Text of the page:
National Ambient Air Quality Standards

National Ambient Air Quality Standards in the United States

National Ambient Air Quality Standards

(NAAQSs) in Environmental Law

Limits set by the Environmental Protection Agency (EPA) for air pollutants it believes may endanger public health (primary standards) or welfare (secondary standards). The standards apply to ambient air, not indoor air. They are stated as maximum permissible concentrations in outdoor air.

For many years, the air pollutants regulated by the National Ambient Air Quality Standards have been these: nitrogen oxides, carbon monoxide, sulfur dioxide, ozone, small particulates (called PM10), and lead. The EPA may revise the list as necessary. Hazardous air pollutants and air toxics are not subject to these standards but are regulated separately, under the National Emission Standards for Hazardous Air Pollutants.

Steps in Standard Setting

The process of regulating air pollutants under the NAAQSs begins with listing. In order to list a substance, the EPA must determine that it is an air pollutant, that it is emitted from numerous or different types of sources, and that the emissions may endanger public health or welfare. From the EPA’s point of view, an air pollutant may be any chemical, physical, biological, or radioactive substance that enters the air. The EPA’s definition does not include ozone, since ozone is not directly emitted. Instead it includes the precursors of ozone, such as volatile organic compounds and nitrogen oxides, which combine under certain conditions to form ozone. The National Ambient Air Quality Standards focus on the substances that are common, and these substances are commonly emitted from factories and businesses as well as motor vehicles.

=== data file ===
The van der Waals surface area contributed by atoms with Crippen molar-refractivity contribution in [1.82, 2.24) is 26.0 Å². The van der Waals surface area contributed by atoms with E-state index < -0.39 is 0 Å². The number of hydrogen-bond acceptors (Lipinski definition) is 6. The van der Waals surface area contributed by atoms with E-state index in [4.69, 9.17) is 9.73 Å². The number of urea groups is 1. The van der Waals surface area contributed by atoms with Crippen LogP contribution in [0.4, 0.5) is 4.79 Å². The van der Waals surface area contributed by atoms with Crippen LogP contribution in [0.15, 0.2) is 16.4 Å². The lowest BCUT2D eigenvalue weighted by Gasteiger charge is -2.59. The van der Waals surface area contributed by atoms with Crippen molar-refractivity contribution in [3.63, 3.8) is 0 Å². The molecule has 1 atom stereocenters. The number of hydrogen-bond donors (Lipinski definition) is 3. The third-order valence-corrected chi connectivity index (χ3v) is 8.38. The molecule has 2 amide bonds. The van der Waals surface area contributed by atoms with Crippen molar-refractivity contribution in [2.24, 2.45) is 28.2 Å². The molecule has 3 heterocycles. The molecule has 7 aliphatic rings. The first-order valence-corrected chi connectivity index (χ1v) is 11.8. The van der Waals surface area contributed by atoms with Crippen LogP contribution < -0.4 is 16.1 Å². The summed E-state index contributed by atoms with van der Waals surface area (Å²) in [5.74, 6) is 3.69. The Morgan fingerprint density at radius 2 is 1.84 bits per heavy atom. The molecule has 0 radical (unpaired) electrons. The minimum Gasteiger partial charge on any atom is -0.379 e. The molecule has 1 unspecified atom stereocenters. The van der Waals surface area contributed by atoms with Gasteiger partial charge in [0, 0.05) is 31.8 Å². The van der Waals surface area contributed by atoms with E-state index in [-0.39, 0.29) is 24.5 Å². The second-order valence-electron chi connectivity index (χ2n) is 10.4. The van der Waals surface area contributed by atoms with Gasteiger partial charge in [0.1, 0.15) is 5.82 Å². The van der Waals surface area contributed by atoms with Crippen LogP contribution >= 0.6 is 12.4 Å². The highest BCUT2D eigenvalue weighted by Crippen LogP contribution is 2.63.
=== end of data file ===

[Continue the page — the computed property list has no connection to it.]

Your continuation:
Once an air pollutant has been listed, the EPA must establish limits in terms of yearly average and maximum permissible concentration within twelve months. Air pollutants regulated under the NAAQSs are often called criteria pollutants because standards exist for them. Primary standards address the health concerns created by the pollutant, while the secondary standards deal with public welfare. Examples of issues the secondary standards confront are effects of the pollutant on wildlife, soils, weather, personal comfort, and economic values. Historically, the limits specified in the primary standards have been the same as those in the secondary standards for most pollutants. Review of the standards is required every five years.